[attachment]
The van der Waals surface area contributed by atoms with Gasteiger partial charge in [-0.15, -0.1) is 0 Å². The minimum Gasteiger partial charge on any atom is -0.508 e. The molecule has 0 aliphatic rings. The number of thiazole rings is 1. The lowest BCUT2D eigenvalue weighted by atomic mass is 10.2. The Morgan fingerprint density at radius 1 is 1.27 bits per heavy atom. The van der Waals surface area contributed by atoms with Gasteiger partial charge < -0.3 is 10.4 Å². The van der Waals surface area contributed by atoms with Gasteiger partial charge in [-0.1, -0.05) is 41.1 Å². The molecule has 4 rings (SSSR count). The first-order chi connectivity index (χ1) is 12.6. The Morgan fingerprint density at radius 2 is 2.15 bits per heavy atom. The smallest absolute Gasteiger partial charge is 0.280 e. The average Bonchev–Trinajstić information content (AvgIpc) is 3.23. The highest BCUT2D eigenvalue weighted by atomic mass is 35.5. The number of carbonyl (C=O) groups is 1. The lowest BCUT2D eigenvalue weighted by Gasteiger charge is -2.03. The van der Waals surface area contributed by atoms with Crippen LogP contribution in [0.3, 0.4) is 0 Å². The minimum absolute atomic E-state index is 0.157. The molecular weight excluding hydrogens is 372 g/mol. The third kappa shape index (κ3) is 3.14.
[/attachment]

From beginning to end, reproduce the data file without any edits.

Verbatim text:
The van der Waals surface area contributed by atoms with Gasteiger partial charge in [-0.15, -0.1) is 0 Å². The minimum Gasteiger partial charge on any atom is -0.508 e. The molecule has 0 aliphatic rings. The number of thiazole rings is 1. The lowest BCUT2D eigenvalue weighted by atomic mass is 10.2. The Morgan fingerprint density at radius 1 is 1.27 bits per heavy atom. The van der Waals surface area contributed by atoms with Gasteiger partial charge < -0.3 is 10.4 Å². The van der Waals surface area contributed by atoms with Gasteiger partial charge in [-0.1, -0.05) is 41.1 Å². The molecule has 4 rings (SSSR count). The first-order chi connectivity index (χ1) is 12.6. The Morgan fingerprint density at radius 2 is 2.15 bits per heavy atom. The smallest absolute Gasteiger partial charge is 0.280 e. The average Bonchev–Trinajstić information content (AvgIpc) is 3.23. The highest BCUT2D eigenvalue weighted by atomic mass is 35.5. The number of carbonyl (C=O) groups is 1. The lowest BCUT2D eigenvalue weighted by Gasteiger charge is -2.03. The van der Waals surface area contributed by atoms with Crippen LogP contribution in [0.3, 0.4) is 0 Å². The minimum absolute atomic E-state index is 0.157. The molecular weight excluding hydrogens is 372 g/mol. The third kappa shape index (κ3) is 3.14.